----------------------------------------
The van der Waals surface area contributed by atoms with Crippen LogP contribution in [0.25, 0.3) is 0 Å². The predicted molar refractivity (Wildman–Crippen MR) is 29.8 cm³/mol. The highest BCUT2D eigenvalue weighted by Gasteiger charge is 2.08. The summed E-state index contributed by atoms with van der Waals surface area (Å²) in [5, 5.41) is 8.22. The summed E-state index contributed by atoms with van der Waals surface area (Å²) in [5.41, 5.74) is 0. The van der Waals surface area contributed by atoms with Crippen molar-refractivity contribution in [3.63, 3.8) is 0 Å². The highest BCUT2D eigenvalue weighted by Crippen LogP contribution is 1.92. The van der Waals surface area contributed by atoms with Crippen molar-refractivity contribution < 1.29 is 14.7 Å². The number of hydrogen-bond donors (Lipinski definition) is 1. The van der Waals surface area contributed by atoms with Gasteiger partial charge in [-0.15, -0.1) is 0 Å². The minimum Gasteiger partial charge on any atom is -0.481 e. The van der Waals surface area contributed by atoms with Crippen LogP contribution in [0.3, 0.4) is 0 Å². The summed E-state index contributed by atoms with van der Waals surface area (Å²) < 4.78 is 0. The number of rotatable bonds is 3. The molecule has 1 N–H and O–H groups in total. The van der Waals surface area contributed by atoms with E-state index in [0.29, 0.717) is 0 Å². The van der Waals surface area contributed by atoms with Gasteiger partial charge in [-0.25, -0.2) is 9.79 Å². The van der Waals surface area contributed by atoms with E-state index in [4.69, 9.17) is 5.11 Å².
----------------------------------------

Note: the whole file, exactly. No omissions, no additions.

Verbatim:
The van der Waals surface area contributed by atoms with Crippen LogP contribution in [0.25, 0.3) is 0 Å². The predicted molar refractivity (Wildman–Crippen MR) is 29.8 cm³/mol. The highest BCUT2D eigenvalue weighted by Gasteiger charge is 2.08. The summed E-state index contributed by atoms with van der Waals surface area (Å²) in [5, 5.41) is 8.22. The summed E-state index contributed by atoms with van der Waals surface area (Å²) in [5.41, 5.74) is 0. The van der Waals surface area contributed by atoms with Crippen molar-refractivity contribution in [3.63, 3.8) is 0 Å². The highest BCUT2D eigenvalue weighted by Crippen LogP contribution is 1.92. The van der Waals surface area contributed by atoms with Crippen molar-refractivity contribution < 1.29 is 14.7 Å². The number of hydrogen-bond donors (Lipinski definition) is 1. The van der Waals surface area contributed by atoms with Gasteiger partial charge in [-0.15, -0.1) is 0 Å². The minimum Gasteiger partial charge on any atom is -0.481 e. The van der Waals surface area contributed by atoms with Crippen LogP contribution in [0.3, 0.4) is 0 Å². The summed E-state index contributed by atoms with van der Waals surface area (Å²) < 4.78 is 0. The number of rotatable bonds is 3. The molecule has 1 N–H and O–H groups in total. The van der Waals surface area contributed by atoms with E-state index in [0.29, 0.717) is 0 Å². The van der Waals surface area contributed by atoms with Gasteiger partial charge in [-0.25, -0.2) is 9.79 Å². The van der Waals surface area contributed by atoms with E-state index in [4.69, 9.17) is 5.11 Å².